Regulators, local authorities and industry groups will need to incorporate the views and priorities of disabled groups in their early planning phase if the promise - and full market value - of advanced air mobility (AAM) and urban air mobility (UAM) systems are to be fully realised, according to a white paper published today by Aerobility and CIVATAglobal.
Image courtesy Aerobility / copyright Shutterstock
“From the outset, UAM/AAM services must be planned with the needs of those who stand to benefit most from its introduction in mind – disabled communities,” said Mike Miller-Smith, CEO of UK-based disabled flying charity, Aerobility.
“People will be able to fly from origin to destination in ways which seem only appropriate to science fiction. Once beyond prototype stage, autonomous air vehicle design will need to develop in ways that enable their use by visually impaired passengers and those requiring wheel-chair access for example, just as has been done and is required on many other urban transport networks. Much to the detriment of those living with disability, we have learnt the hard and expensive way, that this will be much more difficult to achieve if not incorporated early.”
“In December 2020, 14 European cities delivered a manifesto to the European Union calling on local authorities to play a key role in the development of UAM initiatives in Europe,” said Andrew Charlton, Director General of CIVATAglobal.“Our two organisations are now also calling for UAM plans to include representatives of disability groups at the earliest possible stage in the process; we want to get best-practice in accessibility built into the early development and DNA of the industry, so that those with most to gain are not left behind.”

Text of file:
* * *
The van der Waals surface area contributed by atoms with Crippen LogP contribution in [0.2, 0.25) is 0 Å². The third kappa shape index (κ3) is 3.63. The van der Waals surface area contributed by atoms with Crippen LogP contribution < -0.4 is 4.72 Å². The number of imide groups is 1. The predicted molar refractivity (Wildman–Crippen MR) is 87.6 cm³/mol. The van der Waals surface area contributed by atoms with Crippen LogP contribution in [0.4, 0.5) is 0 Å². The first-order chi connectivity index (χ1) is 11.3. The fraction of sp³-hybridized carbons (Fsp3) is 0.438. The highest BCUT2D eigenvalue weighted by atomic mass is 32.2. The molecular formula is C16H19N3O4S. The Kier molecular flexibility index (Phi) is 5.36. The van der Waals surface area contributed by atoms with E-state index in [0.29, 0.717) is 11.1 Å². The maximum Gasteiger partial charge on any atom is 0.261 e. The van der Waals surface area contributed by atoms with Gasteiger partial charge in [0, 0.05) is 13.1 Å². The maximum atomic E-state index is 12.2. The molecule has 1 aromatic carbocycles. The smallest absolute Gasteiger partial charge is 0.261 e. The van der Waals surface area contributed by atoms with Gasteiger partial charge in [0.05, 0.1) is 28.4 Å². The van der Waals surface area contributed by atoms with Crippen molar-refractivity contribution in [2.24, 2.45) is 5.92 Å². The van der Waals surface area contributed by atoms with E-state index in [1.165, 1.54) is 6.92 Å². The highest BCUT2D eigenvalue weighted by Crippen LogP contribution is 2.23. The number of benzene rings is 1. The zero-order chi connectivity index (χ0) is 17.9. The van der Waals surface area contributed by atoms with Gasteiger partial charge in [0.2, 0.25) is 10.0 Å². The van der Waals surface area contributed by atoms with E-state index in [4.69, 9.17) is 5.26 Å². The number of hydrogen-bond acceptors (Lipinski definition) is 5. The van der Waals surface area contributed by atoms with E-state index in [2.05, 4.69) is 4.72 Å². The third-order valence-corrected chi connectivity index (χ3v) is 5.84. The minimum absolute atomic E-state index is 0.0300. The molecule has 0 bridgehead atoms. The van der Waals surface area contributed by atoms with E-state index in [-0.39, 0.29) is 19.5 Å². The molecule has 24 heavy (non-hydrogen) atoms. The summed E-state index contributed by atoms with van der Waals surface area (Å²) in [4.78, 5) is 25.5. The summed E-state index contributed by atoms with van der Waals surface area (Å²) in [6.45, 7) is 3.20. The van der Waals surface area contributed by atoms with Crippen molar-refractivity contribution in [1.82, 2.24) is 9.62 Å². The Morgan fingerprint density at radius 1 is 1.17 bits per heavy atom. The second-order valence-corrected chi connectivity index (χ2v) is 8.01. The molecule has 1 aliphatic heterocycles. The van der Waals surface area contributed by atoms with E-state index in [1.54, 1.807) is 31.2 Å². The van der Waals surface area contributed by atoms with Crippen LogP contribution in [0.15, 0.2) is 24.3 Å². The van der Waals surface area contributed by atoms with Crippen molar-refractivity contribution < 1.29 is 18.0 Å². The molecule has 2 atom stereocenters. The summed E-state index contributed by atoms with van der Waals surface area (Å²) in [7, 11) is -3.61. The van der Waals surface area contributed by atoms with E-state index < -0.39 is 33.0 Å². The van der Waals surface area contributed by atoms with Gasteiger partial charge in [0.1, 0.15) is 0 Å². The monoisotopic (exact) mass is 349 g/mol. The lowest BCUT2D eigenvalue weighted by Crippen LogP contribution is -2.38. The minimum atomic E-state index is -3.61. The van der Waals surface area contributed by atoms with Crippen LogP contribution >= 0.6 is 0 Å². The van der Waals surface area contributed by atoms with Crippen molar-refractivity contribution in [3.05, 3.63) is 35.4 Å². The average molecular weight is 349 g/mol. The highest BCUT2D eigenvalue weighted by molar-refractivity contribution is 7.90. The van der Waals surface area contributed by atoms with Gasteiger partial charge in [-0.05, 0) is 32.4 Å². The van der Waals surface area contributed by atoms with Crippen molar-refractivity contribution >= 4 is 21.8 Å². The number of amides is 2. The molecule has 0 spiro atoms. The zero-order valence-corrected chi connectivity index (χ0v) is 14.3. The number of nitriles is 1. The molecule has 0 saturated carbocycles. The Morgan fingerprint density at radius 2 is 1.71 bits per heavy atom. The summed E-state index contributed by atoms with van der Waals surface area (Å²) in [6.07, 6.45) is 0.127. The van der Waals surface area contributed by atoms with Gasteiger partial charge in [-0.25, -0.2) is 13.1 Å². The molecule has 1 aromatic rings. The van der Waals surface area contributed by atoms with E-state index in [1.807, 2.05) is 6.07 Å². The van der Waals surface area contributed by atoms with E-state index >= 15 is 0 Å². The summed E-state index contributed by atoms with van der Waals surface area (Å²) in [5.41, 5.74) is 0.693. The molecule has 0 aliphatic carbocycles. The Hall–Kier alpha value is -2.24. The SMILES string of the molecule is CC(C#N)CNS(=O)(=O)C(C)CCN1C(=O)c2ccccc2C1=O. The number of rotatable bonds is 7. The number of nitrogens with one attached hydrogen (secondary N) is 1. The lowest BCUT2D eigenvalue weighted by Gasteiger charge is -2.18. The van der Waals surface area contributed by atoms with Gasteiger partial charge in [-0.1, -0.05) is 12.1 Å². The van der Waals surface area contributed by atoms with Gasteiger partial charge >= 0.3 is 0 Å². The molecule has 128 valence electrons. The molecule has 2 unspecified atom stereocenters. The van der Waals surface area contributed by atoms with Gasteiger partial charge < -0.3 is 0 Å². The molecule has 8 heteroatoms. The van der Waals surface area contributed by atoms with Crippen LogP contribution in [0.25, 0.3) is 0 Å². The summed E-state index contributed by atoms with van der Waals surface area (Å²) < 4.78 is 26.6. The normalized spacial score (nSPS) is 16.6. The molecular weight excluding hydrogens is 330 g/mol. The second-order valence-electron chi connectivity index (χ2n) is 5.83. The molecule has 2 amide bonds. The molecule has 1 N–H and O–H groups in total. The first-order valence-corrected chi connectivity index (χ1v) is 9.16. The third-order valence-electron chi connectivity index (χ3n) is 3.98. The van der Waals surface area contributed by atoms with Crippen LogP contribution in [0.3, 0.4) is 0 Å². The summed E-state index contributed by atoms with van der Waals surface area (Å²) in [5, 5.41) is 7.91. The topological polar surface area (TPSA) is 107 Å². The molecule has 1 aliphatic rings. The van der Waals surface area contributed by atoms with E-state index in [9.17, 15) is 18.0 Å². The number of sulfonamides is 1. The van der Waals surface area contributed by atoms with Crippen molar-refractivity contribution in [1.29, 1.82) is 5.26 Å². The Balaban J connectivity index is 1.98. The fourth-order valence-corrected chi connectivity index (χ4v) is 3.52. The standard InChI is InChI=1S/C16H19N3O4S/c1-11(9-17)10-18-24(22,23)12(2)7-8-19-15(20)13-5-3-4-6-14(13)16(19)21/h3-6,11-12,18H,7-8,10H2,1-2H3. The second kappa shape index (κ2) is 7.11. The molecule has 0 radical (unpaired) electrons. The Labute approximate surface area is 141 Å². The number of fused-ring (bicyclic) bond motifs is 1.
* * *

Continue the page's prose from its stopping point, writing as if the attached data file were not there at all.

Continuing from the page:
If this new transport era is to be fully realised it can only be done on the basis of inclusivity, to ensure the needs of disabled citizens are fully taken into account from the start.
According to the White Paper these are key areas which need to be addressed, urgently. First is ensuring developers of UAM ground infrastructure and platforms fully take into account the needs of disabled passengers – and the non-travelling public - in considering issues of access and egress. Second, aviation safety regulators must take account of the needs of people with reduced mobility in their regulations. Third, in smart city programmes where autonomous vehicles are being planned (air and ground), it is vital that disabled community groups are incorporated into the earliest planning. Before eVTOLs are flying in our cities they will have to be given not just an aviation safety regulator’s certificate to fly but a licence from the communities they will be serving. Fourth, a repository of “best practices” from around the world needs to be launched so developers can understand not just the basic principles but the detailed engineering solutions.
The White Paper can be accessed here:
Urban Air Mobility - White Paper — Aerobility